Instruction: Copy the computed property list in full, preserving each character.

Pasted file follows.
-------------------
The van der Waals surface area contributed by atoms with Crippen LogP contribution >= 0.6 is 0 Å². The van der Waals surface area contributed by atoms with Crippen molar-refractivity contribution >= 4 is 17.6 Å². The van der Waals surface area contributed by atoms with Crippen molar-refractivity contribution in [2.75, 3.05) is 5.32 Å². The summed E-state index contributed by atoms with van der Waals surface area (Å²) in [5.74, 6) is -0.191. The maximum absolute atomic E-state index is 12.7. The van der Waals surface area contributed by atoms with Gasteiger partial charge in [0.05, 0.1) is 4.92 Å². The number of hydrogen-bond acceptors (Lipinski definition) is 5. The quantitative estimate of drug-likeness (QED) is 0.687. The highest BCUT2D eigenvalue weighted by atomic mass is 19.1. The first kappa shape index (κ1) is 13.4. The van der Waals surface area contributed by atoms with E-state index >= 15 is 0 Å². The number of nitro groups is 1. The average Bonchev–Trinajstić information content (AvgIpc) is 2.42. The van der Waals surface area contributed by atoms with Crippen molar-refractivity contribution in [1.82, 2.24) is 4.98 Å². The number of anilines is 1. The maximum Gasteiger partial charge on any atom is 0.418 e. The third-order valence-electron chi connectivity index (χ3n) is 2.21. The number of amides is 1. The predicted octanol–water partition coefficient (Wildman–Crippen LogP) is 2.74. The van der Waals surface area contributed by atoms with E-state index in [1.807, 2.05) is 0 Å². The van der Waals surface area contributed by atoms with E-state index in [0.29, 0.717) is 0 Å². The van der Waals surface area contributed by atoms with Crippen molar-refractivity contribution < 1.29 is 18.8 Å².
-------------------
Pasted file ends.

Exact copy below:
The van der Waals surface area contributed by atoms with Crippen LogP contribution >= 0.6 is 0 Å². The van der Waals surface area contributed by atoms with Crippen molar-refractivity contribution >= 4 is 17.6 Å². The van der Waals surface area contributed by atoms with Crippen molar-refractivity contribution in [2.75, 3.05) is 5.32 Å². The summed E-state index contributed by atoms with van der Waals surface area (Å²) in [5.74, 6) is -0.191. The maximum absolute atomic E-state index is 12.7. The van der Waals surface area contributed by atoms with Gasteiger partial charge in [0.05, 0.1) is 4.92 Å². The number of hydrogen-bond acceptors (Lipinski definition) is 5. The quantitative estimate of drug-likeness (QED) is 0.687. The highest BCUT2D eigenvalue weighted by atomic mass is 19.1. The first kappa shape index (κ1) is 13.4. The van der Waals surface area contributed by atoms with E-state index >= 15 is 0 Å². The number of nitro groups is 1. The average Bonchev–Trinajstić information content (AvgIpc) is 2.42. The van der Waals surface area contributed by atoms with Crippen molar-refractivity contribution in [1.82, 2.24) is 4.98 Å². The number of anilines is 1. The maximum Gasteiger partial charge on any atom is 0.418 e. The third-order valence-electron chi connectivity index (χ3n) is 2.21. The number of amides is 1. The predicted octanol–water partition coefficient (Wildman–Crippen LogP) is 2.74. The van der Waals surface area contributed by atoms with E-state index in [1.807, 2.05) is 0 Å². The van der Waals surface area contributed by atoms with E-state index in [0.29, 0.717) is 0 Å². The van der Waals surface area contributed by atoms with Crippen molar-refractivity contribution < 1.29 is 18.8 Å².